Monday, December 14, 2015

This is not a replay of 2008

Markets are once again in a tizzy over junk bonds, mainly of the oil variety. The situation in the oil patch is pretty dicey, no doubt about it, but aside from that it's hard to find much genuine distress. Lots of panic selling in a few areas, but no systemic distress. From the looks of key indicators, this is not a replay of 2008.

The chart above shows investment grade credit spreads as measured by the Merrill Lynch Corporate Master Index, as of Dec. 11th. Spreads are somewhat elevated, to be sure, but they are not even close to the distressed conditions we saw in late 2008. They are about the same today as they were before and during the 2001 recession, which was the mildest on record.

High-yield credit spreads are significantly higher than investment grade spreads, but the difference between HY and IG spreads (shown in the second chart above) is still significantly shy of what we have seen during genuine periods of economic and financial distress.

Once we drill down to the energy sector of the HY market, however, we see the main source of today's market angst. The market value of HY energy bonds has dropped fully 30% from the highs of mid-2015, which was just before oil prices started to collapse. Crude oil futures are now down to $35 per barrel or so, which is a long way from the $110+ prices which prevailed during the first half of last year.

Here are some relevant statistics: Energy-related HY corporate bonds represent about 15% of the HY debt market, but the losses in this segment represent about half the losses of the entire HY market. That implies that losses on non-oil HY bonds are only about 6%.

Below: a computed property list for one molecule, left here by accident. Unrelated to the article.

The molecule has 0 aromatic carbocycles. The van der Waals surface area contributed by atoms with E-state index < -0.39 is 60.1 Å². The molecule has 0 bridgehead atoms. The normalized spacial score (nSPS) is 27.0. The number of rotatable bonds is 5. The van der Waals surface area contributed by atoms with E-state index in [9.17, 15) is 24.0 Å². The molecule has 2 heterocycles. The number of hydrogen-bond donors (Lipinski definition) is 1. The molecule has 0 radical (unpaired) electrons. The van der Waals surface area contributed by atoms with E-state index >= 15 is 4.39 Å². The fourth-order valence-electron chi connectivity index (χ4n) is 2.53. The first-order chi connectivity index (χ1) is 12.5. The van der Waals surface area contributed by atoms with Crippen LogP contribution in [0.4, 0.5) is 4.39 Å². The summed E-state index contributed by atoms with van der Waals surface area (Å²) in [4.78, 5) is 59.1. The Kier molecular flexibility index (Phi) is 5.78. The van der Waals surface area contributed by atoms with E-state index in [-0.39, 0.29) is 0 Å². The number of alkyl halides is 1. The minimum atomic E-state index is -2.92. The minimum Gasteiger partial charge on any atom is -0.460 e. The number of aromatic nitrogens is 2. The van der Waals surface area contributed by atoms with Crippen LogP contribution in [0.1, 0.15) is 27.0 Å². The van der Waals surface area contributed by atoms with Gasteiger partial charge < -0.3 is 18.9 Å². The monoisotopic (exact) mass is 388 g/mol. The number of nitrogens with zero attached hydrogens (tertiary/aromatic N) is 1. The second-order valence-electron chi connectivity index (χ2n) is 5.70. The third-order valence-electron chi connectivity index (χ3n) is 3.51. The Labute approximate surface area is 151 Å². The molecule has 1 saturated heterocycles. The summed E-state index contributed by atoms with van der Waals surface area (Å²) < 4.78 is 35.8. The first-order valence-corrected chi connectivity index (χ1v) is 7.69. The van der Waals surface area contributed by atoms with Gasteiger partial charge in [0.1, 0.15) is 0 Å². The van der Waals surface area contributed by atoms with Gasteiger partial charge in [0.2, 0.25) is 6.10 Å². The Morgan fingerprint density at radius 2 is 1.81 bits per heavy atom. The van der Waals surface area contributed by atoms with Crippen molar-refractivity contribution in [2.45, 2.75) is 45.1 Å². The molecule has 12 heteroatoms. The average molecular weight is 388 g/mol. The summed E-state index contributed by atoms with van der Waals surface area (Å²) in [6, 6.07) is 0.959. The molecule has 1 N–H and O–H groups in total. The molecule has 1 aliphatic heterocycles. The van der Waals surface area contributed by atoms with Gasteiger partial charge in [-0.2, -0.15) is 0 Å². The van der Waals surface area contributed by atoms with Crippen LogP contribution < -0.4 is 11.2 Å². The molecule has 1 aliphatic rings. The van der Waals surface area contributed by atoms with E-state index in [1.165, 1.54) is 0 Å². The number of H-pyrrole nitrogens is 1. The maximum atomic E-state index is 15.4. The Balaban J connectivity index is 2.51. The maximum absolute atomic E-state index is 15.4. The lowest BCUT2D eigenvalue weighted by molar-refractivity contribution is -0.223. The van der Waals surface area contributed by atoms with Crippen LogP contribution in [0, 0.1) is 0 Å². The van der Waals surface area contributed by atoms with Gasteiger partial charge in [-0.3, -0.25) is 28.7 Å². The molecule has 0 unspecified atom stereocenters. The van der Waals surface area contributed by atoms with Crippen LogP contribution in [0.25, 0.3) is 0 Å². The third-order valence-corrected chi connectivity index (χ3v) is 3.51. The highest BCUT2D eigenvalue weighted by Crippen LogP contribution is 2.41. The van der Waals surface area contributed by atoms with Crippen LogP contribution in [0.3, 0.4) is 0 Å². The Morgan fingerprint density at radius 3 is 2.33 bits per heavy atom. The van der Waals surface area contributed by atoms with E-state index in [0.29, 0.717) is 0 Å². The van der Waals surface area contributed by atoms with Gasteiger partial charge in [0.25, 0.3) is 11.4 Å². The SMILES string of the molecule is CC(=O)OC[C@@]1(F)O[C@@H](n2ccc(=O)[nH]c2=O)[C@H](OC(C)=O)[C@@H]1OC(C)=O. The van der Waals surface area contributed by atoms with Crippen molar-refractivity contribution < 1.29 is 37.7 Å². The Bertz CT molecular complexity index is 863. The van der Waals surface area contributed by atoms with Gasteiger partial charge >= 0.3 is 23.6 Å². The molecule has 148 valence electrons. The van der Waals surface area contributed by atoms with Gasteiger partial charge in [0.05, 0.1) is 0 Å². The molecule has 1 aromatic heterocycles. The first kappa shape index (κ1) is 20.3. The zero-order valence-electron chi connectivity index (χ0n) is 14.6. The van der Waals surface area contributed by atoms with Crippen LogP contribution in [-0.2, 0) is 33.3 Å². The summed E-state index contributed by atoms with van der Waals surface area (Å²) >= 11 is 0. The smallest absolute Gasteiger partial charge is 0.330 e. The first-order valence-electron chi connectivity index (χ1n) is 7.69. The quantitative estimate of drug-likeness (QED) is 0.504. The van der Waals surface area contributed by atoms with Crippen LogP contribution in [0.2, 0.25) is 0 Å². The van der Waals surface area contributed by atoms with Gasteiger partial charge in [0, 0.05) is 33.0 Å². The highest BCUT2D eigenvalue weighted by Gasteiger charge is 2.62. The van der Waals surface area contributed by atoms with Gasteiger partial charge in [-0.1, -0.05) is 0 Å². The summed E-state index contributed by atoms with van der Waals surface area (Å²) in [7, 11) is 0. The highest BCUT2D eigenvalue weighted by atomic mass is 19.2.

The chart above shows the price of HYG, which is an ETF that targets the liquid bonds in the iBoxx HY Index. Note the massive increase in trade activity last week, when more than 54 million shares traded hands on Friday, as compared to 10 million or so daily during a normal week. This has all the earmarks of the panic selling described in a recent WJS article. Investors trying to escape the damage in the oil patch have triggered a wave of selling that has affected the entire HY sector.

But there's one thing missing from the "panic" story. Swap spreads, shown in the chart above, are not displaying any signs of distress, either here or in the Eurozone. Swap spreads are relatively low and stable, which means that liquidity conditions in the financial markets are normal. Large institutional investors can buy and sell risk easily, and in quantity, without having to pay high prices to do so. Swap spreads say that systemic risk is low, which is another way of saying that the distress in the HY market and in particular in the oil patch has not proved contagious to the larger economy. This is very different from the situation in 2008, when the distress in the housing and in particular the MBS market did prove contagious—and highly so.

Systemic risk also fails to appear in the prices of gold and 5-yr TIPS, as the chart above shows. The prices of both of these safe-haven assets have been on a declining trend for several years. If things were really falling apart, the two lines in this chart would be headed skywards. But they're not.

Collapsing oil prices have already resulted in a two-thirds decline in the number of active oil drilling rigs in the U.S., so we know that the current glut of oil supply is on its way to reversing, and in time oil prices will firm. Lots of money has been and will be lost in the oil patch, but even today the losses that have been registered in oil-related energy debt are quite small, on the order of $60-65 billion. That's a drop in the bucket of U.S. asset markets, and a very tiny fraction of the $80 trillion of net worth that resides in the U.S.

This is not a time to panic, it's a time to find value outside the oil patch. It's one more "wall of worry" that we're likely to leave behind.


Matthew Grech said...

I don't have the guts to buy oil here. But I would just point out that the ratio of an ounce of gold to a barrel of WTI was over 30 this morning (29.4 right now). That is, historically, extremely high.

Scott Grannis said...

Good point. That ratio has rarely been as high as it is today (32.7 currently).